Surprisingly, thestrong point of the Falcon attack in 1966 was the running game, powered byex-Packer Junior Coffey and ex-Giant Ernie Wheelwright. Coffey and Wheelwright,whose position is threatened on and off by Perry Lee Dunn, are back again, andTom Moore, obtained by trade from the Los Angeles Rams, will lend experienceddepth when he gets over an injury. Rookies Tom Bryan and Jim Jordan offerHecker reasonably good untested talent, and Preston Ridlehuber, who maturedtoward the end of the 1966 season, seems stronger in his second year.

Randy Johnson,the rookie quarterback from Texas A&I, played remarkably well in his firstyear. Possessed of a strong and accurate arm and a good tactical sense, heshould be much more effective this season, with a year of rugged experiencebehind him. Steve Sloan, from Alabama, looked good during the training seasonand will be the backup man for Johnson if a bad shoulder holds up.

The weakness ofthe Falcons, understandably, is in pass defense. Since it takes a minimum ofthree years to develop a coordinated defensive unit, Hecker is still buildinghis. He has a solid foundation in Tommy Nobis, the middle linebacker fromTexas, who was the Falcons' first draft choice and a superb performer in hisrookie season. Nobis is probably on his way to All-Pro honors in the next fewyears and he has stronghelp from Linebackers Ralph Heck and Marion Rushing. Ifthe Falcons lack depth in linebacking, at least their first three rate with theothers in the division.

The defensiveline was vulnerable to power sweeps in 1966 because of a lack of really strongends, and it was not consistent in rushing the passer, which placed aninsupportable burden on the young and uncoordinated Falcon secondary. JimNorton, a good end acquired from San Francisco, should help solve this problem.The Falcons' first draft choice, Leo Carroll from San Diego State, was beingcounted on heavily, but he is out for the year with knee trouble. Thesecondary, which leaked grievously last year, should leak again, although notquite so badly. Nick Rassas, who started strongly before injury stopped him in1966, is well and adds strength where before there was mostly weakness. But theunit as a whole still lacks the confidence that comes with time.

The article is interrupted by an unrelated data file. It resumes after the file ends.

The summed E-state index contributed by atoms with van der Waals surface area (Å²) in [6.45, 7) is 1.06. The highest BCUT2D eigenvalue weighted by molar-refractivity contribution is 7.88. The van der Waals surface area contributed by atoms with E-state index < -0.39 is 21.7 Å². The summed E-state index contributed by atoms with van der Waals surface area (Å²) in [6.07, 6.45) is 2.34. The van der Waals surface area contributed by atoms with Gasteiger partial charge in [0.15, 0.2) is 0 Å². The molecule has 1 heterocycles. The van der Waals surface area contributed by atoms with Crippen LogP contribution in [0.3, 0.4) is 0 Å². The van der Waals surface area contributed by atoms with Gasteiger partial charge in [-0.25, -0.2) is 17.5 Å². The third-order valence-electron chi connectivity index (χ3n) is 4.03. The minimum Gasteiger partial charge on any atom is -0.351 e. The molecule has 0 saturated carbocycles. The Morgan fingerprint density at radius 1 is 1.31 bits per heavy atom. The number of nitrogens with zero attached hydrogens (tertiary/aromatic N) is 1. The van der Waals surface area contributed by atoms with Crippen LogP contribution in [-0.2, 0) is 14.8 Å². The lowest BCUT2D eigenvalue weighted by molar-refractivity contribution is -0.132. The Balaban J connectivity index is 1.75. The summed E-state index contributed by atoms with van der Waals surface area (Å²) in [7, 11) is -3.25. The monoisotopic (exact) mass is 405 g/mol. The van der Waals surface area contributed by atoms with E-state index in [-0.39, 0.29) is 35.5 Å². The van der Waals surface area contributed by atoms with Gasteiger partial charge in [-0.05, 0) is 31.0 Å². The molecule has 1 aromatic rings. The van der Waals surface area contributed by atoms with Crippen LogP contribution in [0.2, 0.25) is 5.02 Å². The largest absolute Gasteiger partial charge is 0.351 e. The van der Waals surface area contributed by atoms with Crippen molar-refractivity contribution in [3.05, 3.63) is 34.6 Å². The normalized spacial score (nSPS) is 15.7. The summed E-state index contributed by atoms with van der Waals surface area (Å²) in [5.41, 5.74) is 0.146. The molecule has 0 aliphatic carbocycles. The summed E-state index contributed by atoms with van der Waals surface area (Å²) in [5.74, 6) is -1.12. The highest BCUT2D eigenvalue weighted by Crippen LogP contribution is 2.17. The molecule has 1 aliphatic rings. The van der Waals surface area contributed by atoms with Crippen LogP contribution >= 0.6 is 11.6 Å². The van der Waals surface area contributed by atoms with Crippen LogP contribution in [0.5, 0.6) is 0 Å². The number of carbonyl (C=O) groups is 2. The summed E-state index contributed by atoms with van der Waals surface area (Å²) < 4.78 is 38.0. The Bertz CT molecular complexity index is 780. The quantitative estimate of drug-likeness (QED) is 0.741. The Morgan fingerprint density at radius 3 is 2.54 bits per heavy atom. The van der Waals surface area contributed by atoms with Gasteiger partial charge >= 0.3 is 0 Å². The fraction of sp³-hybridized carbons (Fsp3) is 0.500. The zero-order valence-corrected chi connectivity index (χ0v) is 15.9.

The Falcons, too,do not have an adequate place-kicker, which shuts off the automatic threepoints available to most teams once they penetrate their opponents' 30-yardline. This lack also hurts on kickoffs by allowing the opposition a runback onevery play. With a defense as vulnerable as the Falcons', long kickoff returnsare fatal, setting up the other team in good field position and increasing theburden on the Falcon secondary.

The Falcons,then, will be better—but not nearly good enough to finish anywhere but last inthis division.

First should goto the team with the division's strongest defense plus improved running andpassing. That, of course, is Los Angeles. Much depends upon the health of Masonand the development of Ellison, the running backs who must come through torelieve the pressure on Bass. If Mason can perform up to his good seasons, theadded running strength will open up the passing routes for Gabriel and the finearray of Ram receivers. In Bruce Gossett, the Rams have the most accurateplace-kicker in the division, a big factor in a race as close as this one islikely to be.

But a fewreservations must be made: The San Francisco 49ers, with the best-balancedattack in the division and an improved and deeper defense, are capable ofupsetting the Rams. The Colts themselves could get lucky and return to theirwinning ways. They have all that it takes except a proven quarterback toreplace John Unitas should he falter. Until Jim Ward proves his worth,Baltimore is living precariously.

[This articlecontains a table. Please see hardcopy of magazine or PDF.]


In the chart below and those on succeeding pages, eachteam has been rated in the most important phases of pro ball. To assure arealistic appraisal of strengths, the ratings have been weighted. Thus,quarterback, linebackers and the defensive line, the most vital positions, areaccorded four points; the offensive line, next most vital, is given three; thesecondary and receivers two and running backs and kicking game one. A team'spoints for a position are figured by multiplying the weighted value against itsranking (4, 3, 2 or 1). The charts were prepared by Tex Maule and Edwin Shrake,who wrote the NFL and AFL scouting reports.


Raymond Berry of the Colts, whose NFL records outstrip all others, is 34 but still the master of sideline receivers.


Ken Willard of 49ers depends on strength to bull through lines. He leads the division's best backfield.